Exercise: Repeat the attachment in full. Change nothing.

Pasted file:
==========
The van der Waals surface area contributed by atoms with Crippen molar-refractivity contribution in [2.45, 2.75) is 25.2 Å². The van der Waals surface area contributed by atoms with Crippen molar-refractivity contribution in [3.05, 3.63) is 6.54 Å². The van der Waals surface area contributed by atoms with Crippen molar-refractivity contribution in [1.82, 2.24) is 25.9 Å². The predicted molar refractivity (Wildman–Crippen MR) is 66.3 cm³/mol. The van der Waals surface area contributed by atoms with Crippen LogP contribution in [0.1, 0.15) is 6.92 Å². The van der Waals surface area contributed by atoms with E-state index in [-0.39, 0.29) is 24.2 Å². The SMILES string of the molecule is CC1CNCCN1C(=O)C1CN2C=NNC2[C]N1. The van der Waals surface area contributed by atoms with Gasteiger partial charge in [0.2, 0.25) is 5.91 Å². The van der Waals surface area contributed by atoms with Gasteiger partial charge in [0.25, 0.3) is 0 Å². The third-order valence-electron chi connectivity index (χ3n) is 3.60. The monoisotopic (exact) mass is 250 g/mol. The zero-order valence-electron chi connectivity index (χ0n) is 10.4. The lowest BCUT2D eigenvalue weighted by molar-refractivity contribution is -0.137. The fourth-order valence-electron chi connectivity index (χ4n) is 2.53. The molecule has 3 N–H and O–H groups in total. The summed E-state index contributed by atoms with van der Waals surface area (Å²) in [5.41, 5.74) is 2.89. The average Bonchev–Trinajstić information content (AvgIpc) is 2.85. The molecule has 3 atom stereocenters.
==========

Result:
The van der Waals surface area contributed by atoms with Crippen molar-refractivity contribution in [2.45, 2.75) is 25.2 Å². The van der Waals surface area contributed by atoms with Crippen molar-refractivity contribution in [3.05, 3.63) is 6.54 Å². The van der Waals surface area contributed by atoms with Crippen molar-refractivity contribution in [1.82, 2.24) is 25.9 Å². The predicted molar refractivity (Wildman–Crippen MR) is 66.3 cm³/mol. The van der Waals surface area contributed by atoms with Crippen LogP contribution in [0.1, 0.15) is 6.92 Å². The van der Waals surface area contributed by atoms with E-state index in [-0.39, 0.29) is 24.2 Å². The SMILES string of the molecule is CC1CNCCN1C(=O)C1CN2C=NNC2[C]N1. The van der Waals surface area contributed by atoms with Gasteiger partial charge in [0.2, 0.25) is 5.91 Å². The van der Waals surface area contributed by atoms with Gasteiger partial charge in [0.25, 0.3) is 0 Å². The third-order valence-electron chi connectivity index (χ3n) is 3.60. The monoisotopic (exact) mass is 250 g/mol. The zero-order valence-electron chi connectivity index (χ0n) is 10.4. The lowest BCUT2D eigenvalue weighted by molar-refractivity contribution is -0.137. The fourth-order valence-electron chi connectivity index (χ4n) is 2.53. The molecule has 3 N–H and O–H groups in total. The summed E-state index contributed by atoms with van der Waals surface area (Å²) in [5.41, 5.74) is 2.89. The average Bonchev–Trinajstić information content (AvgIpc) is 2.85. The molecule has 3 atom stereocenters.